Stock photo credit: Deposit Photos / Mactrunk

 Do you keep a handle on how much money you're paying for subscription and membership services? You'd be surprised how quickly those costs add up! We rounded up 10 tips for saving money on subscription services, whether it's the gym, a professional membership organization, Netflix, Hulu, or more:


  1. I stopped my beeper service because I’ve had a phone since 2011.

  2. Library e-books :

    Libraries only purchase a certain number of licenses for any given book, which is why you sometimes have to wait.

  3. I just dropped Netflix. I realized I could probably do a rotation of the streaming services I use and split the cost over the course of the year. So right now I’m catching up on just Amazon Prime, then I’ll add on HBO, then when I’m over the HBO add-on I’ll cut that and jump to Hulu, and if I time it right I’ll be caught up on Hulu by the time the latest season of Outlander is just about over on Starz so I can binge for a month. And that’ll put me in a great place to catch up on Netflix over the holidays.

    The other big one I suggest is PBS and their passport program. Almost everyone can access some shows on the PBS website or Roku apps. If you donate to PBS, you have free access for a lot longer and their archives. If you are a Masterpiece addict or love their programming and concerts/performances, this is an awesome way to benefit for your good deed and you get free things for a week or so even if you don’t donate.

  4. Our public library offers a number of great freebies. Streaming services include Acorn TV which shows British TV. We’ve binged on a few shows which were enjoyable (A Place to Call Home, Delicious, 800 Words) and Kanopy
    (independent and foreign films as well as documentaries). Freegal allows authorized downloads of MP3s (5 per week), and access to the NY Times online is also available. They even have passes to local museums available for certain days.

  5. THANK YOU. I just used this reminder to look at my subscription services, looked at the cost of the New York Times (15$/month) and the time I have to read it (… 5 mins a day? I like the articles but time vs money was not ok) and messaged their customer service people, who re-set that to 4$/month. THAT, I can do.

    … I also just spent an hour getting new quotes for my car and house insurance and am saving 700$ for the next year, so clearly everyone needs to do that ASAP omg.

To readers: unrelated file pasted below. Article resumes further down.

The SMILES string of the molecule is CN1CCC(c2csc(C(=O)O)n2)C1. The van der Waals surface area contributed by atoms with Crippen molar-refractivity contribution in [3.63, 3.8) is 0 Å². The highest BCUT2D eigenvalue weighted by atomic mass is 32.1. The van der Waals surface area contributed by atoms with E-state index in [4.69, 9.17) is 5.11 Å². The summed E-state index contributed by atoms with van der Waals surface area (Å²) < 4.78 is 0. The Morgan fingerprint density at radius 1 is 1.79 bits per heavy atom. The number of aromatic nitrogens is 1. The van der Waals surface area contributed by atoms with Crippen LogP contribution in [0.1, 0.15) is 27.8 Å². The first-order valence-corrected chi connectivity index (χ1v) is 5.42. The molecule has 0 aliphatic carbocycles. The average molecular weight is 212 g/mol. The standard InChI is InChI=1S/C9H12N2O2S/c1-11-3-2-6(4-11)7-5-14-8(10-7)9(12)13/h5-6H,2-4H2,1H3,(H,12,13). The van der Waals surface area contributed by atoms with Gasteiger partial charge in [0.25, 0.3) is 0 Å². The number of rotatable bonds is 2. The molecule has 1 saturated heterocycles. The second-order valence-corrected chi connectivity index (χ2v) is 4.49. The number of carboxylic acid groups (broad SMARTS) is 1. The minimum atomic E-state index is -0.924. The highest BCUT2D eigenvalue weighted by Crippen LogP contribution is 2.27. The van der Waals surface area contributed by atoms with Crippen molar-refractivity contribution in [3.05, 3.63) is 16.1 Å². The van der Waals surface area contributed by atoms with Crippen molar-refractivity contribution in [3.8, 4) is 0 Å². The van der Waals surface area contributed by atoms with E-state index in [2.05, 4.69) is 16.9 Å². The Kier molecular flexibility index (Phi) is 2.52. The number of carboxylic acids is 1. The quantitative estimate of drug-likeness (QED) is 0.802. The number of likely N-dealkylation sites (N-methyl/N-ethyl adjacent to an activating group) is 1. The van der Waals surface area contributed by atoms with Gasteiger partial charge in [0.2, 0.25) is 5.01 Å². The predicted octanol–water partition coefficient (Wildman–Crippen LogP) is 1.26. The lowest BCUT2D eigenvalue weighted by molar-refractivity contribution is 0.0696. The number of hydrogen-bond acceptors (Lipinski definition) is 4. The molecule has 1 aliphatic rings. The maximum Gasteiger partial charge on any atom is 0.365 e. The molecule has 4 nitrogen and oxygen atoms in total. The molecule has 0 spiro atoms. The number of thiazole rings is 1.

• Squiggles :

      I did something similar with car and house insurance. Was getting a new vehicle and ended up saving money on my house insurance by switching.

      As well, for newspapers: look to see how much a yearly online subscription is as it is generally cheaper than a month-to-month one. Plus, online can be read from any computer/tablet/phone so it is more convenient than the paper.

  6. For library borrowing, try the Libby app! There have been some really great improvements lately so the entire book-borrowing process is must more streamlined. If you don’t have a library card, you’ll need that first, and then log in to things the first time, but it’s pretty easy. I can find a book on Libby while I’m in line at the grocery store and send it to my Kindle so it’s waiting for me when I get home — or start reading the book right on my phone right there! You can also request books (paper or digital) that your library doesn’t have, and you’re usually first on the list if they decide to order it.

  7. i pay for google play music and i have to cancel Skillshare, i signed up for the free trial and set several reminders to cancel it before it ends.i’m also curious about apps, has anyone bought apps and what? was it worth it?

  8. I recently moved all of my subscriptions to my oldest credit card that I’d otherwise never use on recommendation of CFP, genius. I can easily see everything. It took about 2 months to feel complete.
    Also love prime for extra jeopardy clues on Alexa. Who knows why that’s the benefit that pleases me.